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My mom recently underwent minor surgery. As I helped prop my mom up from the bed while trying to keep her cloaked in the flimpsy hospital gown, I tried comforting her by reminding her of how fortunate she is to a) live in a country where the needed surgery can be administered and, perhaps more importantly, b) have insurance that covers the operation. Given my passion for medicine and public health, I mentally stepped back from the situation and thought about the our U.S. healthcare paradox: leading the world in healthcare technology and innovation i.e. telemedicine, surgical robotics, personalized medicine (yes, a future with medicine based on your DNA), yet, for some reason, we can't cover everyone. The U.S. Census states that in 2006, as many as 47 million Americans were uninsured. Imagine, 47 million Americans, who, if were to get sick tomorrow, would not be able to be seen by their own doctor. Well, there's always the emergency room...
So we've established that there are 47 million Americans running around in the Emperor's new clothes i.e. without health insurance. How does the rest of the country fair? Just because you're not naked, does not mean you're completely covered. In fact, the Kaiser Commission on Medicare and the Uninsured reported in 2002, that 38% of insured Americans felt they were receiving adequate coverage.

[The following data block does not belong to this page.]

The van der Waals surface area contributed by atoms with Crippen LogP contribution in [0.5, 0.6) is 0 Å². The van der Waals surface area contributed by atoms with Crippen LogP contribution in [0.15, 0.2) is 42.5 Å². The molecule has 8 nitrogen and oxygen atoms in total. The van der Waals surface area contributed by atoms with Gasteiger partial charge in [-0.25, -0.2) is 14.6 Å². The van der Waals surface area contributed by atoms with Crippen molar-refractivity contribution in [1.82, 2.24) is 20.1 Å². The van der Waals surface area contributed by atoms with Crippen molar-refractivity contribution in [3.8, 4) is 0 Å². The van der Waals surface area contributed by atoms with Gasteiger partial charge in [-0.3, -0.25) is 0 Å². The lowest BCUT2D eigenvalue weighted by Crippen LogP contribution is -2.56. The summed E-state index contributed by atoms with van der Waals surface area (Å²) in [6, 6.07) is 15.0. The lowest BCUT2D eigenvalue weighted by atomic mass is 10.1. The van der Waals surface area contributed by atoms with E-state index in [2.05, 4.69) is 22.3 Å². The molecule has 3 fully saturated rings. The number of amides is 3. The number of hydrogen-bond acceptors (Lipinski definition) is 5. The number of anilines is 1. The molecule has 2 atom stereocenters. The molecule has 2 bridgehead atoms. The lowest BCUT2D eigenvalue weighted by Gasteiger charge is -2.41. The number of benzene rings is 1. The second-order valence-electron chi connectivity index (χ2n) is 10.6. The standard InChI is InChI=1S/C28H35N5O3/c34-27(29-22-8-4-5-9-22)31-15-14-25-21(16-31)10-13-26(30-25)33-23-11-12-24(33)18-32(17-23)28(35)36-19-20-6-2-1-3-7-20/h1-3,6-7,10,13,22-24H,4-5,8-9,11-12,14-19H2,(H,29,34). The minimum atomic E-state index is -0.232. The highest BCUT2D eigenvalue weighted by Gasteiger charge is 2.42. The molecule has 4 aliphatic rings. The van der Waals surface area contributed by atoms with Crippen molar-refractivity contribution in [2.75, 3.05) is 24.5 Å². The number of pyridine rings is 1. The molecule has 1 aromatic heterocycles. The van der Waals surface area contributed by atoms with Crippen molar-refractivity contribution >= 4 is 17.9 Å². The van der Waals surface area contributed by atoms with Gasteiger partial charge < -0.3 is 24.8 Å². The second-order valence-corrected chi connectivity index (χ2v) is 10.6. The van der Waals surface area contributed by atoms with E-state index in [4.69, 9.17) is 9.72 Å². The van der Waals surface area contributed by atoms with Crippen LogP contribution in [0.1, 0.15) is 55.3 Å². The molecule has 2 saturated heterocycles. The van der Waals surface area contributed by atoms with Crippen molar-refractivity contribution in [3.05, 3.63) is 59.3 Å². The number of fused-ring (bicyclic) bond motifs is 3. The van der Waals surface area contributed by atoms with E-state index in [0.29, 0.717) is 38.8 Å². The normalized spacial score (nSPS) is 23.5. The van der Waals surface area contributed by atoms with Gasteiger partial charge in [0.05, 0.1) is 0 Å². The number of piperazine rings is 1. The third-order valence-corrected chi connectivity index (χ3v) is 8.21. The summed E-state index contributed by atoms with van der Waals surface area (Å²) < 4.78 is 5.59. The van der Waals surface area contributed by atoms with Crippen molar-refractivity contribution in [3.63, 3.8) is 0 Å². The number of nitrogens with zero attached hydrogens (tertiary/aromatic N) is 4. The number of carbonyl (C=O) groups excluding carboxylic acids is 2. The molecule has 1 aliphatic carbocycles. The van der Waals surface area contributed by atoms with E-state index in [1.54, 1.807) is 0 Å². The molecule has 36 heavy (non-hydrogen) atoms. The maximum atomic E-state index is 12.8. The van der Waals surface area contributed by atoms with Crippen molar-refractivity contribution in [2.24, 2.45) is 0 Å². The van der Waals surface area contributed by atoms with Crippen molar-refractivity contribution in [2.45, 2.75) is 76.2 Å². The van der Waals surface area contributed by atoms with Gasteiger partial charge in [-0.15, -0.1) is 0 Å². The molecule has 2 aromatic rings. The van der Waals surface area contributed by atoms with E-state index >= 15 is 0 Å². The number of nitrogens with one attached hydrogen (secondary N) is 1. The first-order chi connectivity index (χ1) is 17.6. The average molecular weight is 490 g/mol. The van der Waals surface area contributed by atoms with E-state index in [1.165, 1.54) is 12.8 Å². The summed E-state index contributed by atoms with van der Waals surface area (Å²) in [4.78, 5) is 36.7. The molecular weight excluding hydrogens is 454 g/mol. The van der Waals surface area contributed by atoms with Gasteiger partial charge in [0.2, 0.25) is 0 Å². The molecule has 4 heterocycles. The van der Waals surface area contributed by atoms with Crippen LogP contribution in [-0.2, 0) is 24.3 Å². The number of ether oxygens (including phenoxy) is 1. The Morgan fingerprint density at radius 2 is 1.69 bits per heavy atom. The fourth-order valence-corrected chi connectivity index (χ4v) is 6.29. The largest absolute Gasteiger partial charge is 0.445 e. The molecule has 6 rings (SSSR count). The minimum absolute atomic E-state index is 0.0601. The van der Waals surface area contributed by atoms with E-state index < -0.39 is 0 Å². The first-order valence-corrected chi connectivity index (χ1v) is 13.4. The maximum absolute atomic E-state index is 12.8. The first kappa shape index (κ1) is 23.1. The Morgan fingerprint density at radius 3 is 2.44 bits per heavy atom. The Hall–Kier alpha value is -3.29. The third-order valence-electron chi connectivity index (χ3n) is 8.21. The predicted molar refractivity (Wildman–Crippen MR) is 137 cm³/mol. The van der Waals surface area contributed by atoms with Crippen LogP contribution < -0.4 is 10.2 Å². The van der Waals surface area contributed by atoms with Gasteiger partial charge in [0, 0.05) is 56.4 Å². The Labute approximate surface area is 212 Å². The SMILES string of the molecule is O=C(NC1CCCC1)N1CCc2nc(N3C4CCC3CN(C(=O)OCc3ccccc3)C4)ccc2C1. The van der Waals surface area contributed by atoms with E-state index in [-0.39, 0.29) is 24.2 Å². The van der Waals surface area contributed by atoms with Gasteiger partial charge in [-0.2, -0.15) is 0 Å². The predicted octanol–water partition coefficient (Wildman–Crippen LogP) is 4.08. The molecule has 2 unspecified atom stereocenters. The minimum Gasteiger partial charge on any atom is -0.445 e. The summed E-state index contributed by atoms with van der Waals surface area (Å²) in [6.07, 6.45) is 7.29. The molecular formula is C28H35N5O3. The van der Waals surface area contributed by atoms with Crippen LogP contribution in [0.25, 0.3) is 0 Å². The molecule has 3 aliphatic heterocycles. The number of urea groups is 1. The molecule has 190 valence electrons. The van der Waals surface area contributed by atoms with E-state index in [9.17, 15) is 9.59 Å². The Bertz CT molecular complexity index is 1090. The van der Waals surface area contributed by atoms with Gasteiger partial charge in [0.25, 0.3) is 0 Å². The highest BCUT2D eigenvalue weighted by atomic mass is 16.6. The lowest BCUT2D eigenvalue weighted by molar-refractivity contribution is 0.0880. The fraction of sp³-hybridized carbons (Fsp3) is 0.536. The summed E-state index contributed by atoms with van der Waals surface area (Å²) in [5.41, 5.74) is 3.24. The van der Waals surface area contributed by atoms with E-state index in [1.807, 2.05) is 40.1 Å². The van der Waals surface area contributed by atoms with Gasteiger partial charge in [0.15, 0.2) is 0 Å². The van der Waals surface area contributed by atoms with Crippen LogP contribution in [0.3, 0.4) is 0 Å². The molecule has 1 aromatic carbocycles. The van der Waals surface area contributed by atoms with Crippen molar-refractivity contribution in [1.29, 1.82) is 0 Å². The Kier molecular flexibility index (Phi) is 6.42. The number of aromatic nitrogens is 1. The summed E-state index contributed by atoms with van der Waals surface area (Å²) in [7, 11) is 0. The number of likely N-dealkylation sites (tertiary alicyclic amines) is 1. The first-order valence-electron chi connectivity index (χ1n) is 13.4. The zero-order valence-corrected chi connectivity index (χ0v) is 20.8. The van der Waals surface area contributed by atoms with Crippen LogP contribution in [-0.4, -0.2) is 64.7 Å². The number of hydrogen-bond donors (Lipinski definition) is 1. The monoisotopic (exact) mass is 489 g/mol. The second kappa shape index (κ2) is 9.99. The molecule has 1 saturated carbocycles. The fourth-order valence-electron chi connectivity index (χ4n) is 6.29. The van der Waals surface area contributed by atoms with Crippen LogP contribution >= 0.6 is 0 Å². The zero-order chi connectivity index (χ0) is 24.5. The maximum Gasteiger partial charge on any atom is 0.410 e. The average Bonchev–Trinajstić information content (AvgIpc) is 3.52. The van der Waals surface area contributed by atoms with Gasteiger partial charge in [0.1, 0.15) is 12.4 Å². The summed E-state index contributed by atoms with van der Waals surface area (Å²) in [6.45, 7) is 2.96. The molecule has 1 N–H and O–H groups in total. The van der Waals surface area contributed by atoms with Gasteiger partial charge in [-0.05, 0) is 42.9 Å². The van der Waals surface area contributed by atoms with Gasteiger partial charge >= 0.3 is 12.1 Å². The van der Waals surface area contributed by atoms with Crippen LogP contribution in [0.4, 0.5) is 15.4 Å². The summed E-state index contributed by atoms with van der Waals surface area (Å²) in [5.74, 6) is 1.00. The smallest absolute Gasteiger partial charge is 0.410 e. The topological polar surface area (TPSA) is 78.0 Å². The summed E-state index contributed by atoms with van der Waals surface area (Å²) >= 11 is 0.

There's the argument that universal healthcare would decrease the quality of health services and deprive people of their ownership/choice of health care insurance and respective providers. But, how much pride can insured Americans take in their health insurance? Does their health insurance really provide you with the comfort and protection it promises, or is it just a flimsy hospital gown?
Today's New York Times addresses the issue of the underinsured in America: